Greening the Grid: Powering Alberta’s Future with Renewable Energy

GreeningtheGrid

This report presents a comprehensive analysis of Alberta’s power production and energy efficiency opportunities and demonstrates the dominant role that renewable energy and improved efficiency can play in seriously reducing pollution and meeting future power demand.

The report outlines two scenarios, one a “pale green” scenario that relies on renewable energy and energy efficiency to meet all new growth in Alberta’s electricity supply with clean technologies. The other, a more aggressive “green” scenario, shows how Alberta could move from 70

Dirty oil: How the tar sands are fueling the global climate crisis

Report-Greenpeace-DirtyOil

Global oil addiction and an international failure to establish a price on carbon have created an explosive boom in the tar sands. Despite the current financial crisis, every major multinational and state-owned oil company continues to invest in the Alberta tar sands, now the world’s biggest energy project and Canada’s largest source of industrial greenhouse gas (GHG) emissions.…

Provincial Power Play: Breaking Away from Federal Inaction on Climate Change

Report-DSF-ProvincialPowerPlay

A remarkable shift in global climate change politics and policy has occurred in Canada over the past two years. When the David Suzuki Foundation first assessed provincial and territorial action on global warming in October 2005, the resultswere not uplifting. Only a smattering of policies in a few provinces addressed the issue. Most provinces and territories did not have an active climate change plan. Some good policies had been proposed, and even implemented, but none were found in all provinces …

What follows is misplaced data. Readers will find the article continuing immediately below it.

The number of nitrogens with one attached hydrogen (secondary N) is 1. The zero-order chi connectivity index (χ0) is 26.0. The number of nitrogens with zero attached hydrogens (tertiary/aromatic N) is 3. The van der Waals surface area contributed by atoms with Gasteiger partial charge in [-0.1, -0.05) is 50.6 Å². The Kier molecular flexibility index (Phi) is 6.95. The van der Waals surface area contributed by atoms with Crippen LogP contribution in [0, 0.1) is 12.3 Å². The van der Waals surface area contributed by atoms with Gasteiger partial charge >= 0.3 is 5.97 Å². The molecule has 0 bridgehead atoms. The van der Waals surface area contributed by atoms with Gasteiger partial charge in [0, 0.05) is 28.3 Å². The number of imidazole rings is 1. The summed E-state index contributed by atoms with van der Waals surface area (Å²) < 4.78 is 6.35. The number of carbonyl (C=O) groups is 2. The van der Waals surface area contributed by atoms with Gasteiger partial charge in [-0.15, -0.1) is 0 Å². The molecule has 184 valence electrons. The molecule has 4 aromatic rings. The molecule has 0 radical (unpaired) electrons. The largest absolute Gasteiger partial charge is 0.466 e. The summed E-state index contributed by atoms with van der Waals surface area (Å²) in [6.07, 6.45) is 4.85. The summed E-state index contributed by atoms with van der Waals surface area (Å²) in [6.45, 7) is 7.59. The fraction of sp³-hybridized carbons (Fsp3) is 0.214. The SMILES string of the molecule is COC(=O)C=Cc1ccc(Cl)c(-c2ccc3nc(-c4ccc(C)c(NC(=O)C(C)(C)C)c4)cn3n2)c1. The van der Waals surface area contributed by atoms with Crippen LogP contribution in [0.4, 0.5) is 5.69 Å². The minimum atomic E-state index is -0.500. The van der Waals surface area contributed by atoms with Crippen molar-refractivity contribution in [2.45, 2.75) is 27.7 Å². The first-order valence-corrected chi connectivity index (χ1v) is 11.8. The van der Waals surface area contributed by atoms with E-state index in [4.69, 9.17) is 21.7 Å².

Our Nation, Their Interest

Report-ForestEthics-OurNation

A new report by Environmental Defence and ForestEthics called “Our Nation, Their Interest: The Case Against the Northern Gateway Pipeline and Tanker Project” was released today as part of a BC delegation to Ottawa. The report documents the reasons why Enbridge’s proposal is not in the interest of Canadians, from an economic or environmental perspective. For example, the report finds that the pipeline would carry 100 million tonnes of carbon pollution each year and is premised on a scenario of …

We should assess new pipelines like the Americans do

Clare Demerse

Over the last few months, debates about pipelines have become a staple of the news in Canada. Indeed, pipelines have become the main pretext for our conversations about climate change and the impacts of oil sands development – at least when Neil Young doesn’t happen to be in town.

As a result, many Canadians have come to know the starting lineup of the pipeline expansion team, from Keystone XL and Northern Gateway to Trans Mountain and Line 9, …

So who does Rex Murphy work for?

By Kevin Grandia

There is a brewing controversy swirling around longtime CBC commentator Rex Murphy and his relationship with Canada’s oil industry.

As long time readers of DeSmog know, Murphy has been a vocal supporter of the oilsands industry and a booster of those who attack the scientific realities of climate change. (Here’s a compilation of some of the articles we have written on Rex Murphy over the years).

Now questions are going unanswered by the CBC, and avoided altogether …